QS v RS (2015)

The High Court could exercise its inherent jurisdiction in proceedings concerning the custody of a child, who had been adopted in Nepal and was a British national resident in Dubai. The English court was the sole court which could remedy the non-recognisability of adoption at all under UAE law, and the fact that the Nepalese adoption was not automatically recognised in England.
The court was required to determine whether it should exercise its inherent jurisdiction in proceedings concerning a child, a British national resident in Dubai.


The claimants, who were both British citizens, had adopted a child in Nepal and moved with her to Dubai where the child was granted British citizenship. The parties’ marriage fell into difficulty; the father commenced custody and contact proceedings in Dubai where he remained with the child, while the mother came to England and commenced divorce proceedings, matrimonial finance proceedings and wardship proceedings. The High Court made the child a ward of the court, and ordered that she should be in the care and control of her mother, on the basis of the mother’s success at first instance in the Dubai courts. On ultimate appeal to the Dubai Court of Cassation, however, the court granted custody to the father on the basis he was the child’s guardian with legal and financial responsibility for her in the UAE. The effect of the Court of Cassation judgment was that under UAE law neither party was recognised as a parent to the child, and that, at best, the child was the father’s ward. Additionally, the adoption was not recognised in England and Wales, given that it was not a Convention adoption, and Nepal was not on the list of countries whose adoptions were recognised under English law pursuant to the Adoption (Recognition of Overseas Adoptions) Order 2013. The issue for the court was whether it had jurisdiction in relation to the child and if so whether that jurisdiction ought to be exercised.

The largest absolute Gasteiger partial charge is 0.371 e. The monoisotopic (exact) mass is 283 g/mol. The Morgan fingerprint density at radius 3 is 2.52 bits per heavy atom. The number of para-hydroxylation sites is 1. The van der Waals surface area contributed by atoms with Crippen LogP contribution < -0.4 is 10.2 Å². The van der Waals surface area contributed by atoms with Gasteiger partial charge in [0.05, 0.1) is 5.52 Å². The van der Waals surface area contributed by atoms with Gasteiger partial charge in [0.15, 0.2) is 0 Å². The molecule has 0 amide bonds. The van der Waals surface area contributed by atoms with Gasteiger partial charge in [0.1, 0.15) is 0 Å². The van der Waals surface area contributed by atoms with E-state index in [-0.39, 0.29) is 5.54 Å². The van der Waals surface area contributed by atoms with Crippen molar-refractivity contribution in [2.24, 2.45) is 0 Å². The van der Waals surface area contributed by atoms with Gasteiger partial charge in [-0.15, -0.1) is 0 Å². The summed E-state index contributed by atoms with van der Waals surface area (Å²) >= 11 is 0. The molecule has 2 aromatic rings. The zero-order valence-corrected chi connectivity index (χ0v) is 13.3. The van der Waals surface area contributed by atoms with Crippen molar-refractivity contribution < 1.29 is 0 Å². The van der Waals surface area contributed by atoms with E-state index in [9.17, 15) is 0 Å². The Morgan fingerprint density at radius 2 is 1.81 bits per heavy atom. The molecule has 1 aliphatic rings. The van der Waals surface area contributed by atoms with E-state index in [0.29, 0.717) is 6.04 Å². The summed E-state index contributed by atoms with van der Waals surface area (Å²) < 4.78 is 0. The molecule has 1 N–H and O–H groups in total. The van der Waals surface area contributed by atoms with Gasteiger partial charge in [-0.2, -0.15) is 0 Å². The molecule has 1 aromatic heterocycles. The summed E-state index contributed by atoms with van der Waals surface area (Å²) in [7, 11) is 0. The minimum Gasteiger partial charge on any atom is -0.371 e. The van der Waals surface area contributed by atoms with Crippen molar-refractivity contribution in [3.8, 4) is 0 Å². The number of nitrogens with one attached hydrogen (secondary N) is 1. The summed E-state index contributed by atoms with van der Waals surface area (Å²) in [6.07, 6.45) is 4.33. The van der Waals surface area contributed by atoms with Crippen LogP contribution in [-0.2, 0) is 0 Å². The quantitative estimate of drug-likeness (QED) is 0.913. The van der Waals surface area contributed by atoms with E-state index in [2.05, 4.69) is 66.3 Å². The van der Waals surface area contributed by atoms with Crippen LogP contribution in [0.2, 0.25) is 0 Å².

HELD: Given that the child’s adoption was not recognised under UAE law; that none of the automatic mechanisms applied for the recognition of a foreign adoption in England and Wales, and no steps had been taken to have the adoption recognised under English law, the parties were not the child’s legal parents either in Dubai or England. Nepal was the sole jurisdiction to recognise the adoption. Given those facts, and the fact that the English court was the only court which could remedy that situation, there existed extraordinary circumstances justifying the instant court invoking its inherent jurisdiction on the basis of the child’s British nationality in addition to any other jurisdictional bases that might apply in the instant case, B (A Child) (Habitual Residence: Inherent Jurisdiction), Re [2015] EWCA Civ 886, [2016] 2 W.L.R. 487 distinguished (see paras 33-34, 36-41 of judgment).


Judgment accordingly

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